When the production arrived, the firm sent the drive and their e-discovery processing and online review tool loading instructions. The vendor received the encrypted drive, performed the necessary processing steps and loaded the information into the online review tool, making sure to maintain physical and logical separation of this case's data.

When the review was complete, the vendor created a production to the attorneys' specifications, properly encrypted it, and sent it back to the firm. Once the case was complete, both the firm and the vendor made sure to purge and destroy electronic media per NIST Special Publication 800-88.

How Does Encryption Work?
Encryption works by using established algorithms to translate data into a different form by using an encryption key. There are a number of encryption protocols and each uses various key lengths and different methods of key exchange. If a file is encrypted, you can't open a file to see what is inside without the decryption key, but some encryption programs and protocols allow you to see filenames and other metadata without a key.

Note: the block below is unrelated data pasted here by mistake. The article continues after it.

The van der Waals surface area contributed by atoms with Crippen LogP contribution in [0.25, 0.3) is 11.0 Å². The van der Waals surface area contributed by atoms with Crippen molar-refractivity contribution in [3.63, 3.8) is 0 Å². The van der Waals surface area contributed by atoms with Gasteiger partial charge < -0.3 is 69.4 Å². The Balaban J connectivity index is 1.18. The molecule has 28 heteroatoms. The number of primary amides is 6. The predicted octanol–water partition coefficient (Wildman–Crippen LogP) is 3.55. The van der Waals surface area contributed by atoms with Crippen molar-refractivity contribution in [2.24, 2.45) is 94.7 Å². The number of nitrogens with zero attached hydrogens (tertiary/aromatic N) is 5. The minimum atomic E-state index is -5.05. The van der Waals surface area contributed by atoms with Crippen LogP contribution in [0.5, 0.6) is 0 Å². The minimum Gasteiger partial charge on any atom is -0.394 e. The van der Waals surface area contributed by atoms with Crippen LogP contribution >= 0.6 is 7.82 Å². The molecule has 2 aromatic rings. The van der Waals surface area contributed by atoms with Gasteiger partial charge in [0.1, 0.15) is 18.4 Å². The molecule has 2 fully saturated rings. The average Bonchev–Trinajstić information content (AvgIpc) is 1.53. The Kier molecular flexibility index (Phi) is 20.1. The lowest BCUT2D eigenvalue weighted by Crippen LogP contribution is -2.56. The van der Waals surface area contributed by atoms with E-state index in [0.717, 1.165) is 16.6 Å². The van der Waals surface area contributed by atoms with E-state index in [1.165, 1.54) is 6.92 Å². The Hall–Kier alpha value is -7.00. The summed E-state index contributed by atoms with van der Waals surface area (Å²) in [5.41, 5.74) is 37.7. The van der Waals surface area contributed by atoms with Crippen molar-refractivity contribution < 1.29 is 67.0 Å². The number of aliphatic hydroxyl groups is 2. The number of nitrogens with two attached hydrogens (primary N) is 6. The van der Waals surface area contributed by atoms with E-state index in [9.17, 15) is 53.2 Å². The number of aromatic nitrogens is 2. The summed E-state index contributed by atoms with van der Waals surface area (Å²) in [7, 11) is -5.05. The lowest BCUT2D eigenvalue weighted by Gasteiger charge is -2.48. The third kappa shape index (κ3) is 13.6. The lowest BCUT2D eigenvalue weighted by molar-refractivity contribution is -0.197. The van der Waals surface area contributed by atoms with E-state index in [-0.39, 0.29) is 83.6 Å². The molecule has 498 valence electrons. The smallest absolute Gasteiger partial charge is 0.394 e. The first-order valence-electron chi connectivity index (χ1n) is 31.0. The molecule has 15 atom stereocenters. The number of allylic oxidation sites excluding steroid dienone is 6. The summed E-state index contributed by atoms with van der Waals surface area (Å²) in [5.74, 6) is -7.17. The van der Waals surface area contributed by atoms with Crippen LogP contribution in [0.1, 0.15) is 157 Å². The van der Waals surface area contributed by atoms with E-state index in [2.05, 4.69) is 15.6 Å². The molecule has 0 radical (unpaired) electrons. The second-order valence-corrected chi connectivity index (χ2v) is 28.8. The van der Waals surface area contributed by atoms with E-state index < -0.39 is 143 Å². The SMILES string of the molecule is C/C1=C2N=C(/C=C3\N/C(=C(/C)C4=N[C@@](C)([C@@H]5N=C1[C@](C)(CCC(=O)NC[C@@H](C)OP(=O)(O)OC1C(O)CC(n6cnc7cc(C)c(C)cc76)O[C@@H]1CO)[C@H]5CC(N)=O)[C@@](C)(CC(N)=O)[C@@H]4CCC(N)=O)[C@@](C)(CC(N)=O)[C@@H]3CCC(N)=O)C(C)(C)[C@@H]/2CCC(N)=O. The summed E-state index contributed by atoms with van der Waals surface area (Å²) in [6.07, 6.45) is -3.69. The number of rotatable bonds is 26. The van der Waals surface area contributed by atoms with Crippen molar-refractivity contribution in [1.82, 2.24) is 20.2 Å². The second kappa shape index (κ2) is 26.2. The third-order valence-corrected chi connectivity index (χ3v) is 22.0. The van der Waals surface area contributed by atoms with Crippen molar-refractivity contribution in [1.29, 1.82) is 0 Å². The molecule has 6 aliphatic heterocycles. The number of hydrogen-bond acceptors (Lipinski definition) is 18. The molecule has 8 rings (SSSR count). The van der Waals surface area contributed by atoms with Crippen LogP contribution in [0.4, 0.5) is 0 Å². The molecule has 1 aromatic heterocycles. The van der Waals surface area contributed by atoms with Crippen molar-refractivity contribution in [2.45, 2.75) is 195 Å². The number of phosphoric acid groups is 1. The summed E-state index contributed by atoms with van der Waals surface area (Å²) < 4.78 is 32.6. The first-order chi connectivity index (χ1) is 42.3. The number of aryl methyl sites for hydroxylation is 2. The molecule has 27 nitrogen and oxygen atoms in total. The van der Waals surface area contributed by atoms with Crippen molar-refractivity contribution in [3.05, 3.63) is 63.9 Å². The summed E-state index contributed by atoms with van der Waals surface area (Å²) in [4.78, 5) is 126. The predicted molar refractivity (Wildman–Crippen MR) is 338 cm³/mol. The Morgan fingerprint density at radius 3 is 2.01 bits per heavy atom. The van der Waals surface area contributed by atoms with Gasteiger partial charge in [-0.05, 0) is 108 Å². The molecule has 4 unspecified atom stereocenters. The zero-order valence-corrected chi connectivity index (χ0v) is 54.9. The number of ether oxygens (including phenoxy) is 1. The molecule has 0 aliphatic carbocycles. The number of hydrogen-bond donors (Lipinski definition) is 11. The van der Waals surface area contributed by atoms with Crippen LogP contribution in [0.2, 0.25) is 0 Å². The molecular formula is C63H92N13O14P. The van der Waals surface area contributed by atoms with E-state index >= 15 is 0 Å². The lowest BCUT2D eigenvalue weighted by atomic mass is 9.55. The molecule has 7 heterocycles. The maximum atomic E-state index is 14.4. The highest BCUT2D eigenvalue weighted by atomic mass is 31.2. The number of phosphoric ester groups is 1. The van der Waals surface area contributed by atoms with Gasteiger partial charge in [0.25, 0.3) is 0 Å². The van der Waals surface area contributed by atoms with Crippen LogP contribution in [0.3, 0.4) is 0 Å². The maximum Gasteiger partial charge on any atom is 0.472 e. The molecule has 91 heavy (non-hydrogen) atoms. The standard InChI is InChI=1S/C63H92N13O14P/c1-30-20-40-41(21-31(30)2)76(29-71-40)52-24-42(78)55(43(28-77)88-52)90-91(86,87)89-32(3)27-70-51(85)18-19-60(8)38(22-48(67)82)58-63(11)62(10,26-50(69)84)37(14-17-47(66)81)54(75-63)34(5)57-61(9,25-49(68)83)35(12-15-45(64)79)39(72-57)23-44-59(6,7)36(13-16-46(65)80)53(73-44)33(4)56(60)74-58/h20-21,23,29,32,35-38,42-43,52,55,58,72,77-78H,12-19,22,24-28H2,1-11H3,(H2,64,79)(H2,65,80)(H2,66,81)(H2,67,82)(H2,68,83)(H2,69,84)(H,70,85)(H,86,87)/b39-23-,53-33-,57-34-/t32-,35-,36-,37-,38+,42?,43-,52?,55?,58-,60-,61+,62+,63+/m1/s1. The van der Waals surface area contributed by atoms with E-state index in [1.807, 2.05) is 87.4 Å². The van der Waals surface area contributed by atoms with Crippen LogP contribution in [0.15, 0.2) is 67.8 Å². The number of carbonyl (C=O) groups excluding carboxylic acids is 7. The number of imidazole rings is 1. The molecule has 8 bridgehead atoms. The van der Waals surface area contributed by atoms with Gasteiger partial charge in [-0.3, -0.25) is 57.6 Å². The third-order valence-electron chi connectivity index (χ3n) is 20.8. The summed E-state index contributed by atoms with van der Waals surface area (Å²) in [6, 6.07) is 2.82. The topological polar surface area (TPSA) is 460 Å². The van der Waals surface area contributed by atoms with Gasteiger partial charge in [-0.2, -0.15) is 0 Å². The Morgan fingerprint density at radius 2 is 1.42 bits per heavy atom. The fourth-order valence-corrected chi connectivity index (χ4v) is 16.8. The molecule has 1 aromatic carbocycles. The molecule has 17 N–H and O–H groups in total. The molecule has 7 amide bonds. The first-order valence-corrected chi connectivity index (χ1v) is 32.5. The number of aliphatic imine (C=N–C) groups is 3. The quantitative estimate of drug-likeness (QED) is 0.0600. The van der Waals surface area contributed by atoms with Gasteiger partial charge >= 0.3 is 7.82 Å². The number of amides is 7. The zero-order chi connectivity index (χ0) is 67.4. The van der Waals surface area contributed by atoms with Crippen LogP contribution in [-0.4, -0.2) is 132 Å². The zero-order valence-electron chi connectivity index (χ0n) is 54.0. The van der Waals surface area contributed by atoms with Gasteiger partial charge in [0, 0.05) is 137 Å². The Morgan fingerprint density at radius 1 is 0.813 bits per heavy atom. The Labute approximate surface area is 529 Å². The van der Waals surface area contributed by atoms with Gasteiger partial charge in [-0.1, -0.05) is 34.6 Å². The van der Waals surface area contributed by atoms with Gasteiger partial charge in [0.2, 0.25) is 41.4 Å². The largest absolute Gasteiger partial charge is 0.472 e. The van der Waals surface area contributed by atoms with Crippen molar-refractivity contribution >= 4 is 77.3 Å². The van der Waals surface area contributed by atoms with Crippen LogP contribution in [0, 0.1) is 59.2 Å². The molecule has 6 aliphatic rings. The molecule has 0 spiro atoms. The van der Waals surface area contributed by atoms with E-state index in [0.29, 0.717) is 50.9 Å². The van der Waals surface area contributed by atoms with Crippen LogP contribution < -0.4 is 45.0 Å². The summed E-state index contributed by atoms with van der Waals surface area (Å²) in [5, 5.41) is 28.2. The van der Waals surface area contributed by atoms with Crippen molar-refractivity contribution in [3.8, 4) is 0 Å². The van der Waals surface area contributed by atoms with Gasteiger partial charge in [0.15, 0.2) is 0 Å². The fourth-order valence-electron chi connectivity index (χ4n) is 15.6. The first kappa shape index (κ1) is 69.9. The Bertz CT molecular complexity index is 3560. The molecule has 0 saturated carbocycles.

Email is the most obvious place to apply the additional security of encryption. Currently, non-encrypted email systems send data in plain text. This means that email is essentially being sent in a clear envelope through the internet - it's uncertain who handles that information as it is routed to its destination. Encrypting email scrambles that letter so that only someone with a key can open it.

There are a number of tools available to encrypt email and documents. Some are free or packaged with other software, such as BitLocker and 7-Zip, and they employ an algorithm technology widely accepted to meet and exceed the NIST and FIPS standards when appropriately used. However, care should be taken since history has shown that backdoors can be discovered and revealed in previously accepted industry standards (TrueCrypt).